Mastery of the Tibetan language will become a requirement for non-native cadres in China's Tibet Autonomous Region.
All seven prefecture-level cities in Tibet have started organizing Tibetan language training for non-native cadres, according to the regional bureau of compilation and translation on Monday.
Qoizha, deputy director of the bureau, said they have handed out 40,000 books on basic Tibetan language for daily conversation.
President Xi Jinping
stressed at a conference on ethnic work in September 2014 that in ethnic regions, ethnic minority cadres should learn Mandarin, and Han cadres should also learn ethnic languages. The language skill should become a "requirement" for cadres.
"One cannot serve the local people well if one cannot speak the local language," Xi said.
Tibet has adopted a bilingual policy since the regional legislature passed a law in 1987 stipulating both Tibetan language and Mandarin as official languages in the region.
Qoizha said over 90 percent of Tibet's population of 3 million is of Tibetan ethnicity. Breaking the language hurdle can help non-native cadres better interact with local communities.
In the past 20 years, close to 6,000 cadres and technical professionals from various Chinese provinces and municipalities have been sent to help develop the southwestern autonomous region of Tibet. Cadres usually stay in the region for three years.
According to Wang Fengchao, deputy head of the Organization Department of the Tibet autonomous regional committee of the Communist Party of China, seven cadre cohorts from 18 provincial regions have been sent to 74 counties and cities in the southwest region since 1994, when the cadre aid program was launched. They have worked in fields such as the economy, technology, education, and medical science.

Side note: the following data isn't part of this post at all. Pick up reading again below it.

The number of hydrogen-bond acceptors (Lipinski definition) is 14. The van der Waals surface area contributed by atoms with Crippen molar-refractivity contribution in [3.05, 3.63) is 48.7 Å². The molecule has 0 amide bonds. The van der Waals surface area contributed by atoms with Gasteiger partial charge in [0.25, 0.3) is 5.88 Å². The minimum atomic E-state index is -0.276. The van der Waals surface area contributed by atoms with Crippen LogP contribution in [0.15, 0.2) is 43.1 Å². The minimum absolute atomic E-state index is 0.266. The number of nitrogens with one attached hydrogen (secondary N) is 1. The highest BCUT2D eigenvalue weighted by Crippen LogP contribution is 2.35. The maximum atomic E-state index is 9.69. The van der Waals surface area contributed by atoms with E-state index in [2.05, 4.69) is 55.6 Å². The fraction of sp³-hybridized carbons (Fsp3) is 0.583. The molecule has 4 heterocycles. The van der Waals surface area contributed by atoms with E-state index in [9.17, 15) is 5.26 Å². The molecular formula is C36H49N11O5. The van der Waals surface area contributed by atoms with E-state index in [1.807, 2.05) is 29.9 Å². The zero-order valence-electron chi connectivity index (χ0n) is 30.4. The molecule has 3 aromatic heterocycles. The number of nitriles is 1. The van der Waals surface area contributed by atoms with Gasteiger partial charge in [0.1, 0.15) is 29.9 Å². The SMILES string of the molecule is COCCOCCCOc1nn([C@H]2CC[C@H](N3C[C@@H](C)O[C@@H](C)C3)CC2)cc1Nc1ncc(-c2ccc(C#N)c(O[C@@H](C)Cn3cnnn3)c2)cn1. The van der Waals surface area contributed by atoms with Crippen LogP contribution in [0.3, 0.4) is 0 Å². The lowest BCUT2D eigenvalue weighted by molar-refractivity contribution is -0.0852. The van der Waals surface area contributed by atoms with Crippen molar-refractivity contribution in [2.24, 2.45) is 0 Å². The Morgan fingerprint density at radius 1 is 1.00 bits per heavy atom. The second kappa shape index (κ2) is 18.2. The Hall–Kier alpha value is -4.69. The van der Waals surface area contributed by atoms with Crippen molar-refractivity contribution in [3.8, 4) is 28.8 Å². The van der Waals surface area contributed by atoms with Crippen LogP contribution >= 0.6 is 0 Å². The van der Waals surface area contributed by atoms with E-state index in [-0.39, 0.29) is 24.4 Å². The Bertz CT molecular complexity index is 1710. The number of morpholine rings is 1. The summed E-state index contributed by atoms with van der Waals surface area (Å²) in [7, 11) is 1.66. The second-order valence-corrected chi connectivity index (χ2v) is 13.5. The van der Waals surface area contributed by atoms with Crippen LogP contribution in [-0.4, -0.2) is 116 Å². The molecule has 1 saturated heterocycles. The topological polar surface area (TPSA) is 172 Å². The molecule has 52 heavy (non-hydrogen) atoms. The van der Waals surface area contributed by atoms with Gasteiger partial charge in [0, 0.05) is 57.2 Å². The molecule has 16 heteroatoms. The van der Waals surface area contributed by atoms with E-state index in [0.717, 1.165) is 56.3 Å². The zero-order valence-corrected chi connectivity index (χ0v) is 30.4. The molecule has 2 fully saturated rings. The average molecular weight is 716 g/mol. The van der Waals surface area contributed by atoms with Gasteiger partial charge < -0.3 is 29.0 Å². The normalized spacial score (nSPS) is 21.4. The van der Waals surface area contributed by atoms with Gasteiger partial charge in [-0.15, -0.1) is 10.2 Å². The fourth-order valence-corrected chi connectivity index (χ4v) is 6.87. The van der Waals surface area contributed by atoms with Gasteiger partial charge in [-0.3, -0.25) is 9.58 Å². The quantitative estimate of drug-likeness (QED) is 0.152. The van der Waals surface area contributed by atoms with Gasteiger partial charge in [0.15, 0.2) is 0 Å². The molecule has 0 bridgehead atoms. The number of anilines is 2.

Zhao Lei, a cadre working in Zantang Township of Shannan Prefecture, said simple conversation in the local tongue can bring a feeling of intimacy between people.
He said he hopes to learn more Tibetan so he won't have to depend on his Tibetan colleagues for interpretation wherever he goes.
Cering Banjor, Party chief of the No. 4 Chadang Village in Nagqu Prefecture, said the village committee has helped Han cadres find language partners for the required language training. Most of them have been able to use Tibetan for simple conversations.
Qoizha said in addition to Tibetan-language reading materials, the regional government plans to produce bilingual language-learning TV programs to help civil servants learn the language.